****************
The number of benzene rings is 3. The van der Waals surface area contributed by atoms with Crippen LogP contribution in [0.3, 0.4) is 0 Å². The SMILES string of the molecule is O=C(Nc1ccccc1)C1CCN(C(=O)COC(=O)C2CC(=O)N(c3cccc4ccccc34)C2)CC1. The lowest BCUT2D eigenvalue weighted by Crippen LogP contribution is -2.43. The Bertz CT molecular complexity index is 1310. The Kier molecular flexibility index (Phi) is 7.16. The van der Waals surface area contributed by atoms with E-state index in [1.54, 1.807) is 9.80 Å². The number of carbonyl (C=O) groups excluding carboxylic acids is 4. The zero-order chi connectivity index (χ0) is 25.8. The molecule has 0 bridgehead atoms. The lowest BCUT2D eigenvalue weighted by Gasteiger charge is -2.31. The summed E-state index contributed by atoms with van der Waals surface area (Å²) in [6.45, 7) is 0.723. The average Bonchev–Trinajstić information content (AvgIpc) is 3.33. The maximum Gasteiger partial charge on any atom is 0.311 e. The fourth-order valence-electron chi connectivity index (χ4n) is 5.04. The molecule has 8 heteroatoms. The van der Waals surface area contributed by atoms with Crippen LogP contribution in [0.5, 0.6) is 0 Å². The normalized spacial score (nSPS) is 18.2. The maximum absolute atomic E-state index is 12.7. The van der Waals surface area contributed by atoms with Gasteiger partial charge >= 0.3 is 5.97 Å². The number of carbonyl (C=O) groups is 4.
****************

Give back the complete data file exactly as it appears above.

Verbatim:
The number of benzene rings is 3. The van der Waals surface area contributed by atoms with Crippen LogP contribution in [0.3, 0.4) is 0 Å². The SMILES string of the molecule is O=C(Nc1ccccc1)C1CCN(C(=O)COC(=O)C2CC(=O)N(c3cccc4ccccc34)C2)CC1. The lowest BCUT2D eigenvalue weighted by Crippen LogP contribution is -2.43. The Bertz CT molecular complexity index is 1310. The Kier molecular flexibility index (Phi) is 7.16. The van der Waals surface area contributed by atoms with E-state index in [1.54, 1.807) is 9.80 Å². The number of carbonyl (C=O) groups excluding carboxylic acids is 4. The zero-order chi connectivity index (χ0) is 25.8. The molecule has 0 bridgehead atoms. The lowest BCUT2D eigenvalue weighted by Gasteiger charge is -2.31. The summed E-state index contributed by atoms with van der Waals surface area (Å²) in [6.45, 7) is 0.723. The average Bonchev–Trinajstić information content (AvgIpc) is 3.33. The maximum Gasteiger partial charge on any atom is 0.311 e. The fourth-order valence-electron chi connectivity index (χ4n) is 5.04. The molecule has 8 heteroatoms. The van der Waals surface area contributed by atoms with Crippen LogP contribution in [0.5, 0.6) is 0 Å². The normalized spacial score (nSPS) is 18.2. The maximum absolute atomic E-state index is 12.7. The van der Waals surface area contributed by atoms with Gasteiger partial charge >= 0.3 is 5.97 Å². The number of carbonyl (C=O) groups is 4.